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LINGUIST List 21.3477

Tue Aug 31 2010

Confs: Applied Ling, Lang Acquisition/UK

Editor for this issue: Amy Brunett <brunettlinguistlist.org>


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        1.    Emmanuelle Labeau, Simultaneity in Adult Second Language Acquisition

Message 1: Simultaneity in Adult Second Language Acquisition
Date: 31-Aug-2010
From: Emmanuelle Labeau <E.labeauaston.ac.uk>
Subject: Simultaneity in Adult Second Language Acquisition
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Simultaneity in Adult Second Language Acquisition

Date: 18-Apr-2011 - 20-Apr-2011
Location: Birmingham, United Kingdom
Contact: Kathleen Bardovi-Harlig
Contact Email: bardoviindiana.edu
Meeting URL:
http://www1.aston.ac.uk/lss/news-events/conferences-seminars/chronos-10/

Linguistic Field(s): Applied Linguistics; Language Acquisition

Meeting Description:

Panel 2: Simultaneity in Adult Second Language Acquisition
Kathleen Bardovi-Harlig, Hyun-Jin Kim (Indiana University), Inès Saddour,
Qiaochao Zhang (Aston University)

Theme and Purpose of the Panel:

This panel explores the expression and development of simultaneity in adult
second language acquisition. Simultaneity can be defined as 'Two events,
processes, or states are simultaneous if they share a value on the time axis.
Temporal boundaries need not coincide' (Aksu-Koç, & von Stutterheim, 1994, p.
397). Many configurations of simultaneity are possible (including complete
overlap, complete inclusion, identical starting points, identical endpoints, and
nonidentical start- and endpoints which are not contained). Until recently,
simultaneity has not received the attention enjoyed by sequentiality and
imperfectivity in either acquisition and general TMA studies. It is noteworthy
that simultaneity does not appear in the indices of major tense-aspect reference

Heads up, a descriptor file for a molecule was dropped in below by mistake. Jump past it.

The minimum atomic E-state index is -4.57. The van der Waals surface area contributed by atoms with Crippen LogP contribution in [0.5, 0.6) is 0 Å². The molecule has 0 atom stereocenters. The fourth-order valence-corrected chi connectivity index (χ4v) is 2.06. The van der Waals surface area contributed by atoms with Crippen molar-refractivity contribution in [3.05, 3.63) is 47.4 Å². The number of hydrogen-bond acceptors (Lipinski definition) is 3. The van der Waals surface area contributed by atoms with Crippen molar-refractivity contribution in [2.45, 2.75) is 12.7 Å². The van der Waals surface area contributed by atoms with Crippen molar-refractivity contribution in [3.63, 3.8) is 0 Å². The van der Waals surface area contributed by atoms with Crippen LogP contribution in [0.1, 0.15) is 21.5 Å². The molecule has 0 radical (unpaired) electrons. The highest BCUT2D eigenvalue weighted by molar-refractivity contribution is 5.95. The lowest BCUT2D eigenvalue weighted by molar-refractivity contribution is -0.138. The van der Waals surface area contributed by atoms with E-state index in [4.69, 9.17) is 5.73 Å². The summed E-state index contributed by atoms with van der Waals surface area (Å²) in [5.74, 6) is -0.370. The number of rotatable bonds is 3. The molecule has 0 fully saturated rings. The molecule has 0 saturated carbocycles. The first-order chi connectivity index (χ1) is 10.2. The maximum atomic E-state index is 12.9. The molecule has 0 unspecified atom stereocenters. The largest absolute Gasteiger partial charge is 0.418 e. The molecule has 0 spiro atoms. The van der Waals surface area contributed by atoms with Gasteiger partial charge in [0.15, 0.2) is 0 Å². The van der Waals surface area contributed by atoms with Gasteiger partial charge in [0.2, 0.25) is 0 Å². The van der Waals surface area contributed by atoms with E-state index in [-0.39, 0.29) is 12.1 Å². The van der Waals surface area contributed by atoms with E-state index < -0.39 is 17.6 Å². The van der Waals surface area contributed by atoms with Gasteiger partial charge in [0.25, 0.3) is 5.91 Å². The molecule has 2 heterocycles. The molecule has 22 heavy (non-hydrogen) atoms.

works. Aksu-Koç and von Stutterheim's (1994) groundbreaking study of
simultaneity in L1 narrative development showed that although languages have
different morphological means of indicating simultaneity (including progressive,
perfective, or none), all languages have lexical, adverbial, perceptual, and
discourse means. Additionally, narrative structure, including number of
protagonists, influences expression of simultaneity and the interpretation of
simultaneous events as background or foreground.

The few studies available in second language acquisition research have
investigated combinations of first and second languages where the L1 has a
reduced system of morphology compared to the L2 (L1 German, L2 Czech) and where
they are relatively similar (L1 English, L2 Czech; Schmiedtová, 2004), and where
means are primarily lexical in the L1 (L1 French, L2 English; Leclercq, 2007,
2008, 2009). In this panel we expand the investigation of target languages,
means of eliciting data, and L1-L2 combinations including the acquisition of an
L2 with lexical means of indicating simultaneity and an L1 rich in verbal
morphology (L1 Arabic, L2 French) and an L2 with both resultative and
progressive (L1 English, L2 Korean). This panel anticipates up to five
contributions on the acquisition of L2 simultaneity in both Indo-European and
Asian target languages (Catalan, Chinese, English, French, and Korean) from a
variety of first languages, including Arabic, English, Japanese, Korean, and
Spanish.

Scientific Committee:

TBC
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